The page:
American Renaissance

Wealthy Tribes Still Earn Federal Subsidies, Mar. 25

LOS ANGELES — The San Manuel Band of Indians (search), which reaps $100 million from its casino and bingo hall, are also the beneficiaries of subsidies from the federal taxpayer.

The casino revenues have enabled the California tribe to open a million dollar bottling plant, buy into a posh restaurant in Pasadena and office buildings in Orange County and make a $4 million contribution to the UCLA law school (search).

On top of it all, Washington, D.C., granted the tribe almost $173,000 for 2001 and 2002, according to a watchdog group that says tribes like the San Manuel Band don’t deserve to be recipients of federal aid.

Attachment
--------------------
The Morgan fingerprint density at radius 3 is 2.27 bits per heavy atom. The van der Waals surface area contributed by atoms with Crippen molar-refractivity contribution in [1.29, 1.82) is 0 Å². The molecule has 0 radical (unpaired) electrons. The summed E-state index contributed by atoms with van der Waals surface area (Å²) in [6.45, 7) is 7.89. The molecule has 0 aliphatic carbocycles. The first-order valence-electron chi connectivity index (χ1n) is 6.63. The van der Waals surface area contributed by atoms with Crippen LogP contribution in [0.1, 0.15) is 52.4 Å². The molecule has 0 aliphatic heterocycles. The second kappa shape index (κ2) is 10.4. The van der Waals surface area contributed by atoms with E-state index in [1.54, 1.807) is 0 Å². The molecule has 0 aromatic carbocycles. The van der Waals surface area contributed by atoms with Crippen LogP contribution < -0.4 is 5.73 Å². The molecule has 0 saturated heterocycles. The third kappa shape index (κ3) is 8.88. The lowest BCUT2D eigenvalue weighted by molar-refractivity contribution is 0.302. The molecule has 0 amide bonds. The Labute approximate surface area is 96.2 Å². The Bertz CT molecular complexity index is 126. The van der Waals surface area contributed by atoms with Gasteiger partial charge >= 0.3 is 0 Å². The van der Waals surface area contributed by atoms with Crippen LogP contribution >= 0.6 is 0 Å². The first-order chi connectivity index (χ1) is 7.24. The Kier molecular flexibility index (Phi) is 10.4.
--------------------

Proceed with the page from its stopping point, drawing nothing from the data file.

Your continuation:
“The funds, let’s not forget, are the hard-earned tax dollars of citizens of this state and this nation, and the intent of the program was to provide funding to the needy Indians of the nation,” said Cheryl Schmit of Stand Up for California (search).

Schmit is calling for Washington to re-evaluate its financial relationship with wealthy tribes, but San Manuel tribe chairman Deron Marquez said it’s not about needing the money, but about maintaining the government-to-government relations that stretch back to the founding of the United States.